Women commission considers skill training for widows of martyred Armymenhttps://indianexpress.com/article/india/women-commission-considers-skill-training-for-widows-of-martyred-armymen-5546774/

Women commission considers skill training for widows of martyred Armymen

“Families of Army personnel want honour and respect. In rural areas, several women said stone pelting (in J&K) was a disgrace. Soldiers risk their lives for people. They wanted government to bring a legislation to curb this," the researcher added.

Women commission considers skill training for widows of martyred Armymen
The research recommends providing counselling services to widows and parents of martyred Armymen, a facility not provided by the Zila Sainik welfare office.

A survey conducted on widows and parents of martyred Armymen draws attention towards the need for skill training, especially for widows in rural settings, and has recommended the formation of a Veer Nari Niketan and skill training centre in Satara.

The study, by Anuradha Gore, has been submitted to the Maharashtra State Commission for Women. Gore, who lost her only son Captain Vinayak Vishnu Gore in 1995 in Kupwara (J&K) during Operation Rakshak, has authored 16 books on the Army. In her latest research study from Satara, Pune, Kolhapur and Mumbai in Maharashtra and several other states, over 150 families were surveyed.

The research recommends providing counselling services to widows and parents of martyred Armymen, a facility not provided by the Zila Sainik welfare office.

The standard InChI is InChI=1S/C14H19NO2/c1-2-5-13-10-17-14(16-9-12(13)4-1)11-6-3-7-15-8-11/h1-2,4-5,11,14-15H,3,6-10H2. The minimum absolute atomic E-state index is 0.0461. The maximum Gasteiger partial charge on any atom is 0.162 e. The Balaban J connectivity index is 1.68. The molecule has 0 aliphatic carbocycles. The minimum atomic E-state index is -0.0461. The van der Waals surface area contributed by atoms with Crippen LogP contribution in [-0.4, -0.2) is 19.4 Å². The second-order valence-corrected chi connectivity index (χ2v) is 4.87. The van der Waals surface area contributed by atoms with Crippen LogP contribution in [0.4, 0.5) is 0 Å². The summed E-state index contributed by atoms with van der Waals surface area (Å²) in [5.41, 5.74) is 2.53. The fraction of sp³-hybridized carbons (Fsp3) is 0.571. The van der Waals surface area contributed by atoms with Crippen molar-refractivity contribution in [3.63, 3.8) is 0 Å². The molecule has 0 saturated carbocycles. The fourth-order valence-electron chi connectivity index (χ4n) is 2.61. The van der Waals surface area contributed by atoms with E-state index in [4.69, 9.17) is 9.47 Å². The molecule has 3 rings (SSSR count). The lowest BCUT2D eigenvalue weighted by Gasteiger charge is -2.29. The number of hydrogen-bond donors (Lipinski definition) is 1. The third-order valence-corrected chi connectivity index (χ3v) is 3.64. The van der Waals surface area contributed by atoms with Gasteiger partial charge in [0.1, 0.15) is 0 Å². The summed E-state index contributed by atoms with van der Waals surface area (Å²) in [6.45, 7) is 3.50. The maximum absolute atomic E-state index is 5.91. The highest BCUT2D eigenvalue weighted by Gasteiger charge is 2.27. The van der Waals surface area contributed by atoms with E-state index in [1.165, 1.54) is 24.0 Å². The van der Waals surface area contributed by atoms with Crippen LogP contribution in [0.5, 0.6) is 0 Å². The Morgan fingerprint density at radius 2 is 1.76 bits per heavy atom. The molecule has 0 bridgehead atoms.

“The Sainik welfare office looks after most of our needs. It provides medical and financial support, but has its limitations. Several young women are in need of psychological support that is lacking,” Gore told The Indian Express.
Satara and Kolhapur contribute the maximum number of recruits to the Army from Maharashtra. The research finds that while families of martyred Armymen are compensated and provided a stable pension, in cases of death due to other reasons, the compensation provided is low.

Four Army personnel from Satara went missing. The study finds that until they are declared dead, the family could not receive due compensation or monthly pension. In another case, Major Prasad Mahadik died near the Indo-China border in Tawang district in 2017 after his tent caught fire. Mahadik succumbed to burns. The research found that his wife Gauri, a Virar resident, received lower compensation because he did not die in combat.

“Families of Army personnel want honour and respect. In rural areas, several women said stone pelting (in J&K) was a disgrace. Soldiers risk their lives for people. They wanted government to bring a legislation to curb this,” Gore said.

Advertising

Vijaya Rahatkar, chairperson of the women’s commission, said the research showed that the government looked after financial requirements of families following an Armyman’s death but lacked in other aspects. “We found that widows require some kind of skill training and social support. We are considering to regularly send counsellor and psychiatrist to Sainik kalyan mandal.” The women commission is set to institute a committee to consider the recommendations of the research. “There are recommendations for the central government too. I have written to the Union defence minister for a meeting to discuss the same.”